Years in Boston: 1961-1983 (.285/.379/.462, 452 home runs, 1,844 RBIs, 3,419 hits)
Best Year in Boston: 1967 (.326/.418/.622, 44 home runs, 121 RBIs, MVP, Triple Crown)
Yaz came up the season after Ted Williams retired from baseball and took over Williams's position in left field. Though there were seasons in which he played other positions (center field, first base, designated hitter), he will likely be remembered as a left fielder more than anything else. He was the second link in the chain of three Hall of Famers to patrol left field for the Red Sox from 1939 through 1989.
Carl Yastrzemski was not an immediate success. He was good, but not great for the first season of his career, gradually developing into a better and better hitter. Then, in 1963, he won his first batting title and his first Gold Glove, while also smacking 40 doubles. He led the league in batting average, doubles, hits, and walks and was named an All Star for the first time. He hit 20 home runs for the first time in 1965.
Then, in 1967, Yaz had the greatest season of his career, and quite possibly the greatest season of any Red Sox player ever. In WAR, it certainly is a record, a 12.4 WAR season. He won the Triple Crown, en route to the AL MVP and the Gold Glove in the Impossible Dream Red Sox season. What is even better is that he was an incredible clutch hitting machine, having a terrific final couple of weeks of the season and continuing that magic stretch through the World Series by hitting .400 with three home runs. It was an incredible offensive season and the greatest moment in a terrific career.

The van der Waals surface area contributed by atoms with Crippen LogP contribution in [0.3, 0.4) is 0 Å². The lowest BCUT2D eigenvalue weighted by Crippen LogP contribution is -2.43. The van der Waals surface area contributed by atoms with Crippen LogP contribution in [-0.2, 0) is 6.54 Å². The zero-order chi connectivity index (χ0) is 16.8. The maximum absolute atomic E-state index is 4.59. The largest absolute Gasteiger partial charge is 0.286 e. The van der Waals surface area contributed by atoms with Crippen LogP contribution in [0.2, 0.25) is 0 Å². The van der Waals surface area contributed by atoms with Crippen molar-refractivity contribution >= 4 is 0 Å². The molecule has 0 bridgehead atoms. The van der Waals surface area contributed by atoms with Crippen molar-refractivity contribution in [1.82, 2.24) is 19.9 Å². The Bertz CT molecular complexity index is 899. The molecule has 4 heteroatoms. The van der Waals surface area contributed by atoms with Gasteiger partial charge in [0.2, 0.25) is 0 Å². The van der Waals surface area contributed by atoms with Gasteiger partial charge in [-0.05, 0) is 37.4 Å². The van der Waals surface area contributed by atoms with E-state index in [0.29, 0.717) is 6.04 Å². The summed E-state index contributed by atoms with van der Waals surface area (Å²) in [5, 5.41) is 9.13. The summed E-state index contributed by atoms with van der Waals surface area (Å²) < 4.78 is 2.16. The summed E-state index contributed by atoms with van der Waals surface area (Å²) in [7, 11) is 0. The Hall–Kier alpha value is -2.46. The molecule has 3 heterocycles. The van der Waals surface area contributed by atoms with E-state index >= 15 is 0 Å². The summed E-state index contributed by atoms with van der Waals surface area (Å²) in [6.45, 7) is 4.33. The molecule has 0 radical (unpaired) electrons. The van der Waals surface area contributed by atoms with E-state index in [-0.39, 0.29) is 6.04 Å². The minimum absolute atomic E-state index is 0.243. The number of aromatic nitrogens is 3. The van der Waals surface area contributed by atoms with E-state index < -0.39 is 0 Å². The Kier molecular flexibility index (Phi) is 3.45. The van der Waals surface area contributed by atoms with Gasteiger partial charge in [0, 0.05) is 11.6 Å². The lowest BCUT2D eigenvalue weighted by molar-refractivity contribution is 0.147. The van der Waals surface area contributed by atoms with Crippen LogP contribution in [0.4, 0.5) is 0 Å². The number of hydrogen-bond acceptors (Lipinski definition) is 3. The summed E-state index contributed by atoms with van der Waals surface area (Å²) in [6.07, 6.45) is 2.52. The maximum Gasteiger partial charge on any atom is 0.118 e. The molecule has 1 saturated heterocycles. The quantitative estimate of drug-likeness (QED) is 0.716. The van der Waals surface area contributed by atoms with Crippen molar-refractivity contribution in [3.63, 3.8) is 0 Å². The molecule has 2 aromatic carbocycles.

The next season, he again won the batting title, though with just a .301 mark, the lowest batting average to ever win the batting title in the Year of the Pitcher. His other numbers took a tumble too, but he still had a decent season. The next two seasons, Yaz hit 40 home runs each year. After that point, Yaz was no longer a top offensive player, but he would still be a productive hitter and a stalwart of the Red Sox offense.
Yaz started shifting around the diamond and gradually became the starting first baseman in the 1975 pennant winning season. Yaz had a subpar season for him but turned it on again in the World Series. His power numbers increased the next couple of seasons as he led a powerful Red Sox offense.
During the 1980 season, Yaz collected his 3,000th hit. He is the only Red Sox player to have 3,000 hits all with this franchise. Yastrzemski completed his career in 1983. He spent his entire career with the Red Sox, setting franchise records for hits, games, runs, runs batted in, and extra base hits. He was elected to the Hall of Fame on his first ballot in 1989.